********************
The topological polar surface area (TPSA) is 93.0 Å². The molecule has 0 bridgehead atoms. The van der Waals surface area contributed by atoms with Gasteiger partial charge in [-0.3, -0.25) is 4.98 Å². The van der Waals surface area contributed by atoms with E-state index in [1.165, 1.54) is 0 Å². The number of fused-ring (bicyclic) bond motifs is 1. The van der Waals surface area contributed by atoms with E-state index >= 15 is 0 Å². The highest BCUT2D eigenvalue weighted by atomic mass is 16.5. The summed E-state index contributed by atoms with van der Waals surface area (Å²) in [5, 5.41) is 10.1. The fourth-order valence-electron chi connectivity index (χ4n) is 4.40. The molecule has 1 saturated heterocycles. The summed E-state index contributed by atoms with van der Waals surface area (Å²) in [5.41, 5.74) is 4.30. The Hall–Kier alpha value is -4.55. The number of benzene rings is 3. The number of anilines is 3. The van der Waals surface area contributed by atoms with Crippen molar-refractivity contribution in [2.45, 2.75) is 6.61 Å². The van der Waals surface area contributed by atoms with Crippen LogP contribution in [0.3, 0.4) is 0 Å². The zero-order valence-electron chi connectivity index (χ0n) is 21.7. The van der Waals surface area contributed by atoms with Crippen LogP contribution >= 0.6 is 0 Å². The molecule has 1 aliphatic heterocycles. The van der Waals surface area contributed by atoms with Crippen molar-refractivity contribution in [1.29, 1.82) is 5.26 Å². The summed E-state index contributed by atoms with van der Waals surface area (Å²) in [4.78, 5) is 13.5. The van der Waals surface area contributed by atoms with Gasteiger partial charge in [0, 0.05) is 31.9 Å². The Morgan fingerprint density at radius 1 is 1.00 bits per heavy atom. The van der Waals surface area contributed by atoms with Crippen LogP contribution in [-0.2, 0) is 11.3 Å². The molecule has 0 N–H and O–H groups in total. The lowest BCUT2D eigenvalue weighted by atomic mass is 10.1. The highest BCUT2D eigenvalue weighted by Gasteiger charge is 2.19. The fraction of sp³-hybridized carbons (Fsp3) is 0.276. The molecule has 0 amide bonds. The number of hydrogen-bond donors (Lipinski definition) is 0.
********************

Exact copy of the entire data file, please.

The topological polar surface area (TPSA) is 93.0 Å². The molecule has 0 bridgehead atoms. The van der Waals surface area contributed by atoms with Gasteiger partial charge in [-0.3, -0.25) is 4.98 Å². The van der Waals surface area contributed by atoms with E-state index in [1.165, 1.54) is 0 Å². The number of fused-ring (bicyclic) bond motifs is 1. The van der Waals surface area contributed by atoms with E-state index >= 15 is 0 Å². The highest BCUT2D eigenvalue weighted by atomic mass is 16.5. The summed E-state index contributed by atoms with van der Waals surface area (Å²) in [5, 5.41) is 10.1. The fourth-order valence-electron chi connectivity index (χ4n) is 4.40. The molecule has 1 saturated heterocycles. The summed E-state index contributed by atoms with van der Waals surface area (Å²) in [5.41, 5.74) is 4.30. The Hall–Kier alpha value is -4.55. The number of benzene rings is 3. The number of anilines is 3. The van der Waals surface area contributed by atoms with Crippen molar-refractivity contribution in [2.45, 2.75) is 6.61 Å². The van der Waals surface area contributed by atoms with Crippen LogP contribution in [0.3, 0.4) is 0 Å². The zero-order valence-electron chi connectivity index (χ0n) is 21.7. The van der Waals surface area contributed by atoms with Crippen LogP contribution >= 0.6 is 0 Å². The molecule has 1 aliphatic heterocycles. The van der Waals surface area contributed by atoms with Crippen molar-refractivity contribution in [1.29, 1.82) is 5.26 Å². The summed E-state index contributed by atoms with van der Waals surface area (Å²) in [4.78, 5) is 13.5. The van der Waals surface area contributed by atoms with Gasteiger partial charge in [0, 0.05) is 31.9 Å². The Morgan fingerprint density at radius 1 is 1.00 bits per heavy atom. The van der Waals surface area contributed by atoms with Crippen LogP contribution in [-0.2, 0) is 11.3 Å². The molecule has 0 N–H and O–H groups in total. The lowest BCUT2D eigenvalue weighted by atomic mass is 10.1. The highest BCUT2D eigenvalue weighted by Gasteiger charge is 2.19. The fraction of sp³-hybridized carbons (Fsp3) is 0.276. The molecule has 0 amide bonds. The number of hydrogen-bond donors (Lipinski definition) is 0.